Mental Health by the Month
Recommendations for Staying Sane During the Academic Year
In all areas of life, one of the best ways to avoid misunderstanding, stress,
and falling behind is to be prepared! This is especially true at the
beginning of the academic year.
Weed It Out
Whether you are a residential or a commuter student, if you're really on the
ball, you can use the time before the semester begins to weed out and minimize
your clothing and other material goods. For traditional freshmen, this can
help with the transition from living at home. Give items to
your younger siblings or donate them. Less stuff means less to pack and
transport. Nontraditional commuter students will also benefit from
minimizing and simplifying. It can give one a sense of a fresh
start and there will be less clutter during midterms and finals.
Residence Life Handbook ahead of time so that you will know what to expect,
what to bring, and what not to bring on
Whether you are a freshman or a returning student, remember that family members
assisting with your move will be feeling ambivalent about your move to campus.
Try to afford them some patience and kindness. Write off any siblings'
crankiness as an expression of their anxiety for you leaving.
It would be super-thoughtful if you sent a thank you card to the people who
helped you move.
Winging it is not Plan A. Whether its digital or hardcopy, write down all
of the deadlines and test dates from your syllabi in one application or planner.
Do this before the end of week one and you'll feel in control. Use this
planning strategy so that you will know what to read before you get to
class and participate in discussions.
Mr. Hart sure wishes he had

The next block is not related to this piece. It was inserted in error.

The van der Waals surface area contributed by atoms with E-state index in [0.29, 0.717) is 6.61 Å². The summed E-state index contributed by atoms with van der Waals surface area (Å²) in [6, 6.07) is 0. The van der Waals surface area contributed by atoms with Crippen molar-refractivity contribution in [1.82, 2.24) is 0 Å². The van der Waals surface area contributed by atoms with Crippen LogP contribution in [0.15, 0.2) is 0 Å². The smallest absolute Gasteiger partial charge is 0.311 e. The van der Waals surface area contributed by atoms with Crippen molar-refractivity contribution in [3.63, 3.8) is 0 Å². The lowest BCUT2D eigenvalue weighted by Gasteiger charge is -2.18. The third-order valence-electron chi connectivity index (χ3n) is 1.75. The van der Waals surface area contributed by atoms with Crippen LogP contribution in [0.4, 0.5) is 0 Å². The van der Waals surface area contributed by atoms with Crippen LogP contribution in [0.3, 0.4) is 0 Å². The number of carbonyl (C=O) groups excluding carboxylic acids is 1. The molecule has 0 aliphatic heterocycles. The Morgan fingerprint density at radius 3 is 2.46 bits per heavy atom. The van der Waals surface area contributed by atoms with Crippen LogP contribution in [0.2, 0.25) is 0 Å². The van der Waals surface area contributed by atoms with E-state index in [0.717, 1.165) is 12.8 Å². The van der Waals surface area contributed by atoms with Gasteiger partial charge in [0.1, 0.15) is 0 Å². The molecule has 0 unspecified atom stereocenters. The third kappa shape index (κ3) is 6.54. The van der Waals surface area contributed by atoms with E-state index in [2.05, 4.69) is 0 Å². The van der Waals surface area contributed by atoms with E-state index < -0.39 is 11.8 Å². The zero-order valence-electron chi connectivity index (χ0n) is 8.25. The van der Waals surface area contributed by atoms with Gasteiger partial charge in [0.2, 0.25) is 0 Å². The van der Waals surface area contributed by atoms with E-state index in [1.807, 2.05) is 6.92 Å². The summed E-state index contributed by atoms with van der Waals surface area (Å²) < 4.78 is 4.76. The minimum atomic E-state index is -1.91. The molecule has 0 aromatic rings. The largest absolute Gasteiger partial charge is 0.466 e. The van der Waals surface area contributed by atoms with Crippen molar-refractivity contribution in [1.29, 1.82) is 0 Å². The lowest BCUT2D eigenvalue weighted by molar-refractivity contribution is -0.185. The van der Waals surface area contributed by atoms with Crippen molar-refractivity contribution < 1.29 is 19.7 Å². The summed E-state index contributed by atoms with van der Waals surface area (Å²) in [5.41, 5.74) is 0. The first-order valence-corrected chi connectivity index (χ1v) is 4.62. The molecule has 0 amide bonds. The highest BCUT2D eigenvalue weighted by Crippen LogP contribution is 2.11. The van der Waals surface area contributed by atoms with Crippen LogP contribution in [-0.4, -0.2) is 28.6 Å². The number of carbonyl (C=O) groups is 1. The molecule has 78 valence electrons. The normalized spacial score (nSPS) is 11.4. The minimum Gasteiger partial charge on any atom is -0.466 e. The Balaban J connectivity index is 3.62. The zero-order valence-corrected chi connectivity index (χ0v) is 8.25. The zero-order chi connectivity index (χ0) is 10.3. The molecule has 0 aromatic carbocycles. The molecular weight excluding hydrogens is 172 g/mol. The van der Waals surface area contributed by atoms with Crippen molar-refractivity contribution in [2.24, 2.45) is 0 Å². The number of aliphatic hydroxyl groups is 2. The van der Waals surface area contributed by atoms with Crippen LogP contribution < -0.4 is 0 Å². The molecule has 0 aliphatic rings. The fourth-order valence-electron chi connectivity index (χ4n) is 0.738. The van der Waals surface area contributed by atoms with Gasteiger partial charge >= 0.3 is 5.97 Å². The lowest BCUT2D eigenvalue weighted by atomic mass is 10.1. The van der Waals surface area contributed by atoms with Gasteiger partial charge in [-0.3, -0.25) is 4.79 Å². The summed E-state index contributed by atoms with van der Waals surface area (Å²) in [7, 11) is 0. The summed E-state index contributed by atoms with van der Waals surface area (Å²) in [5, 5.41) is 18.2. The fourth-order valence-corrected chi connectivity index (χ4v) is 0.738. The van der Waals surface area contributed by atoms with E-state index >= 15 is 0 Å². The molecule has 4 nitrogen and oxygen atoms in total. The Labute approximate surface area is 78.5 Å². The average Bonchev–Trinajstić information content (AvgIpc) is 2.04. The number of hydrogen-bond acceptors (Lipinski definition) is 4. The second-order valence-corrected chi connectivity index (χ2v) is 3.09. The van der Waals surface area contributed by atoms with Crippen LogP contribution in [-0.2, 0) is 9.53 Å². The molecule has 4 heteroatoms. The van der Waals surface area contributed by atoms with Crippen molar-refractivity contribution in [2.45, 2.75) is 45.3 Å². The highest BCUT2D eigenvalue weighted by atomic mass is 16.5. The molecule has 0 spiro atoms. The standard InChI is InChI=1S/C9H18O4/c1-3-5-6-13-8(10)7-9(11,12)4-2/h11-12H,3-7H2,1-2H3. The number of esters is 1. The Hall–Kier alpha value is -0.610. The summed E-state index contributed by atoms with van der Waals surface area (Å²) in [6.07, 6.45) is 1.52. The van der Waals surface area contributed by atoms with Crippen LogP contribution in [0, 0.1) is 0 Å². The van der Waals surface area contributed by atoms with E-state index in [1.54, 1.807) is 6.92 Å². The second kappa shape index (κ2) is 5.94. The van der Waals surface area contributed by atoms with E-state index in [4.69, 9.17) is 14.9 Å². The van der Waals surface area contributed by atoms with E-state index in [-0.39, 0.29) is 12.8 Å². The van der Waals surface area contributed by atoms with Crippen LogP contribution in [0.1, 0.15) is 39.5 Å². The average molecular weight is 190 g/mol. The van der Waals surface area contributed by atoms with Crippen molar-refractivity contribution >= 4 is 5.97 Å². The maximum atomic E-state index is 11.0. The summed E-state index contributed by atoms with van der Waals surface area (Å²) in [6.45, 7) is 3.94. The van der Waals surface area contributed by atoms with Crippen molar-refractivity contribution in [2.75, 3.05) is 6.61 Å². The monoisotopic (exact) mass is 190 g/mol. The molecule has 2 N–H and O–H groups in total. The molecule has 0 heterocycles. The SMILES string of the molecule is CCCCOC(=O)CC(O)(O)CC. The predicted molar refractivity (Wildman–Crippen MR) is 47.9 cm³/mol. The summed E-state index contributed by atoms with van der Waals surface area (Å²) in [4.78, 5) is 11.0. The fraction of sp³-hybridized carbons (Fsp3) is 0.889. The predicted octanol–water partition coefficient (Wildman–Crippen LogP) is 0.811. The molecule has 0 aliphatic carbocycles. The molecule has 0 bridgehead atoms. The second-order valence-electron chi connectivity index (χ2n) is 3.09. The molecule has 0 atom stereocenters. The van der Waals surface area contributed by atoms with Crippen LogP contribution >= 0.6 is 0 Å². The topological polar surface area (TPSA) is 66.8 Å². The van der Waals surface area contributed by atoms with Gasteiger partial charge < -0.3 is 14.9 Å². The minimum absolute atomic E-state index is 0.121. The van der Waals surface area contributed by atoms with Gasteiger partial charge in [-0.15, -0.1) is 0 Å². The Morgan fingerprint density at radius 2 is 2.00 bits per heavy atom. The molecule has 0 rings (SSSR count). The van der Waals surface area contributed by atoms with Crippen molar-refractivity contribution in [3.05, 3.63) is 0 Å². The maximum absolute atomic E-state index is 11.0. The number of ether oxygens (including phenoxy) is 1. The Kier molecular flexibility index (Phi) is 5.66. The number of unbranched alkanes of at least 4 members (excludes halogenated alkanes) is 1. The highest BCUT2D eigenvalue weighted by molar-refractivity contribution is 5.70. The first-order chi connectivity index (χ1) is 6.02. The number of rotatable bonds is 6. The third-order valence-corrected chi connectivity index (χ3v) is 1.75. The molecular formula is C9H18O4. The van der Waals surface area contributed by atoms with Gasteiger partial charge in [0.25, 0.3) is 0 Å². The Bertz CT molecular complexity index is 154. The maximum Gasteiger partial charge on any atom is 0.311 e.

done the same.
Make Textbooks a Priority
Be responsible and get your
textbooks ahead of time so you do not fall behind while waiting on
backorders. This is especially true for online and accelerated classes.
People who delay ordering their books report feeling lost and disorganized and
professors may not accommodate late or inadequate work.
Check out the Park University Fitness Center
Physical exercise is a big component of managing stress, anxiety, and
depression. If you've maintained a workout plan over the summer, or if you
need to get started, go to the
Fitness Center. Besides workout equipment and a half-court, there are also
wellness programs/fitness classes. Contact Brian Ciolek at
firstname.lastname@example.org or (816)584-6463 for
If shoestring is your kind of budget, get any of these used (which is the
only way they are offered now!):
Dollars and Sense for College Students: Or how
Not to Run out of Money by Mid-Terms by Ellen Braitman and Celeste Sollod
Financial Basics: Money-Management Guide for Students by Susan Knox (2004)
Getting Through College without Going Broke: A crash course on finding
money for college and making it last from the Students Helping Students Series
Research Just for You
Another reason to be the designated driver:
College men not
impressed with female heavy drinkers.
"Now You Know and Knowing is Half the Battle"
Murray Bowen defined the construct called triangulation. It means when
two people experience anxiety or a conflict between them, they will bring in a
third party to siphon the excess anxiety without making constructive changes.
Mature, differentiated people will avoid triangulation if possible. For
you, this means directly speaking to your roommate or professor if there is a
problem. It means not venting to your best friend about your significant
other (and your S.O. will appreciate that). It means handling the problem
rather than expecting your parents to bail you out. It also frees you from
having to listen to people gossip and gripe about others. Practice
detriangulation and your relationships will have more clarity and less drama.
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